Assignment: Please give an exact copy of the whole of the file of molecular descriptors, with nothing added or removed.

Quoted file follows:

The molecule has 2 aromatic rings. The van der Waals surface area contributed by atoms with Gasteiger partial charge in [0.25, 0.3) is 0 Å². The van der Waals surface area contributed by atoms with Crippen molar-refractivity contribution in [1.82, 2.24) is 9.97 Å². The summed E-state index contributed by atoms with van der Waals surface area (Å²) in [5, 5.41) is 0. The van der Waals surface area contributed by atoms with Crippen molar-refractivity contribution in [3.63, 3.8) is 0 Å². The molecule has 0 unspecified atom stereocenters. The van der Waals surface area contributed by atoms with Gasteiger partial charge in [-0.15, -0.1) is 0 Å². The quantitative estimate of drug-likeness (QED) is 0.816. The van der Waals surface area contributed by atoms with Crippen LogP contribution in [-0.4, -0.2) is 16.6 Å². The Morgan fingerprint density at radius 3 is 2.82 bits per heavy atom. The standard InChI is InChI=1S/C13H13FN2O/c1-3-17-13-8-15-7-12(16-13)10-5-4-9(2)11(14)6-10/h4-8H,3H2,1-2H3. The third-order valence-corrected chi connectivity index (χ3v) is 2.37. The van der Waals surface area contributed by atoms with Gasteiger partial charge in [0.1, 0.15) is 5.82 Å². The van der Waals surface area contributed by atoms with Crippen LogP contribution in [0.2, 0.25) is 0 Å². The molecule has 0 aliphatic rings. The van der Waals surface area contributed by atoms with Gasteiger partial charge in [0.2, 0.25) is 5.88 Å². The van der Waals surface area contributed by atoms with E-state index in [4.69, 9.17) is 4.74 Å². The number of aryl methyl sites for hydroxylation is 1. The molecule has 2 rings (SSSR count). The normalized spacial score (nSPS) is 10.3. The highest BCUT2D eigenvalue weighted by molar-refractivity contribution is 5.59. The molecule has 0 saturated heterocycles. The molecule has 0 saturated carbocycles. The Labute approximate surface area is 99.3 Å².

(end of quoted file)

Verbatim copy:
The molecule has 2 aromatic rings. The van der Waals surface area contributed by atoms with Gasteiger partial charge in [0.25, 0.3) is 0 Å². The van der Waals surface area contributed by atoms with Crippen molar-refractivity contribution in [1.82, 2.24) is 9.97 Å². The summed E-state index contributed by atoms with van der Waals surface area (Å²) in [5, 5.41) is 0. The van der Waals surface area contributed by atoms with Crippen molar-refractivity contribution in [3.63, 3.8) is 0 Å². The molecule has 0 unspecified atom stereocenters. The van der Waals surface area contributed by atoms with Gasteiger partial charge in [-0.15, -0.1) is 0 Å². The quantitative estimate of drug-likeness (QED) is 0.816. The van der Waals surface area contributed by atoms with Crippen LogP contribution in [-0.4, -0.2) is 16.6 Å². The Morgan fingerprint density at radius 3 is 2.82 bits per heavy atom. The standard InChI is InChI=1S/C13H13FN2O/c1-3-17-13-8-15-7-12(16-13)10-5-4-9(2)11(14)6-10/h4-8H,3H2,1-2H3. The third-order valence-corrected chi connectivity index (χ3v) is 2.37. The van der Waals surface area contributed by atoms with Gasteiger partial charge in [0.1, 0.15) is 5.82 Å². The van der Waals surface area contributed by atoms with Crippen LogP contribution in [0.2, 0.25) is 0 Å². The molecule has 0 aliphatic rings. The van der Waals surface area contributed by atoms with Gasteiger partial charge in [0.2, 0.25) is 5.88 Å². The van der Waals surface area contributed by atoms with E-state index in [4.69, 9.17) is 4.74 Å². The number of aryl methyl sites for hydroxylation is 1. The molecule has 2 rings (SSSR count). The normalized spacial score (nSPS) is 10.3. The highest BCUT2D eigenvalue weighted by molar-refractivity contribution is 5.59. The molecule has 0 saturated heterocycles. The molecule has 0 saturated carbocycles. The Labute approximate surface area is 99.3 Å².